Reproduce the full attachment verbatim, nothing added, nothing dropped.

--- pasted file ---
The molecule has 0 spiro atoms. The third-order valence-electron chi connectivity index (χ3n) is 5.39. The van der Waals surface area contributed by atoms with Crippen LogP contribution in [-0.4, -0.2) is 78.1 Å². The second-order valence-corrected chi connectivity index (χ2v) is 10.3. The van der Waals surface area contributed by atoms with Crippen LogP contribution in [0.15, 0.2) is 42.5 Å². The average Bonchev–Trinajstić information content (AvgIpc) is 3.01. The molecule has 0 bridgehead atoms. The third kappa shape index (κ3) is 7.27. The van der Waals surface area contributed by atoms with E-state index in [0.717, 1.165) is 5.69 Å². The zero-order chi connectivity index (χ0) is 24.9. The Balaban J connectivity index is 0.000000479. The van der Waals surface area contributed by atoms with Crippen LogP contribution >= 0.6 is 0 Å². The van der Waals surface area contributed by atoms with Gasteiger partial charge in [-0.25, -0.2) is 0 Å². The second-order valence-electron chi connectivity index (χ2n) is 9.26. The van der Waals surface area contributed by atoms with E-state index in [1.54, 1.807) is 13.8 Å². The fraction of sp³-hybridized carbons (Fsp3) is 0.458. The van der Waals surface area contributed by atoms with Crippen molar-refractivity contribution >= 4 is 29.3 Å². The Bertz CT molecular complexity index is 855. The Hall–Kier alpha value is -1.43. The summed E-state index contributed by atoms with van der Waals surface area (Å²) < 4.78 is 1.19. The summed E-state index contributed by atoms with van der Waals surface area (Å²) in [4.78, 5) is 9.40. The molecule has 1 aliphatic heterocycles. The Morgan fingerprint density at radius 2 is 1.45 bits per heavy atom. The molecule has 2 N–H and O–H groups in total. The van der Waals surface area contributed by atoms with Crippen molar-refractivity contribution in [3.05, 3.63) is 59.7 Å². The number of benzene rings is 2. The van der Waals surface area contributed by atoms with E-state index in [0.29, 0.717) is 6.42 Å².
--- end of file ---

The molecule has 0 spiro atoms. The third-order valence-electron chi connectivity index (χ3n) is 5.39. The van der Waals surface area contributed by atoms with Crippen LogP contribution in [-0.4, -0.2) is 78.1 Å². The second-order valence-corrected chi connectivity index (χ2v) is 10.3. The van der Waals surface area contributed by atoms with Crippen LogP contribution in [0.15, 0.2) is 42.5 Å². The average Bonchev–Trinajstić information content (AvgIpc) is 3.01. The molecule has 0 bridgehead atoms. The third kappa shape index (κ3) is 7.27. The van der Waals surface area contributed by atoms with E-state index in [0.717, 1.165) is 5.69 Å². The zero-order chi connectivity index (χ0) is 24.9. The Balaban J connectivity index is 0.000000479. The van der Waals surface area contributed by atoms with Crippen LogP contribution >= 0.6 is 0 Å². The van der Waals surface area contributed by atoms with Gasteiger partial charge in [-0.25, -0.2) is 0 Å². The second-order valence-electron chi connectivity index (χ2n) is 9.26. The van der Waals surface area contributed by atoms with E-state index in [1.54, 1.807) is 13.8 Å². The fraction of sp³-hybridized carbons (Fsp3) is 0.458. The van der Waals surface area contributed by atoms with Crippen molar-refractivity contribution >= 4 is 29.3 Å². The Bertz CT molecular complexity index is 855. The Hall–Kier alpha value is -1.43. The summed E-state index contributed by atoms with van der Waals surface area (Å²) < 4.78 is 1.19. The summed E-state index contributed by atoms with van der Waals surface area (Å²) in [4.78, 5) is 9.40. The molecule has 1 aliphatic heterocycles. The Morgan fingerprint density at radius 2 is 1.45 bits per heavy atom. The molecule has 2 N–H and O–H groups in total. The van der Waals surface area contributed by atoms with Crippen molar-refractivity contribution in [3.05, 3.63) is 59.7 Å². The number of benzene rings is 2. The van der Waals surface area contributed by atoms with E-state index in [0.29, 0.717) is 6.42 Å².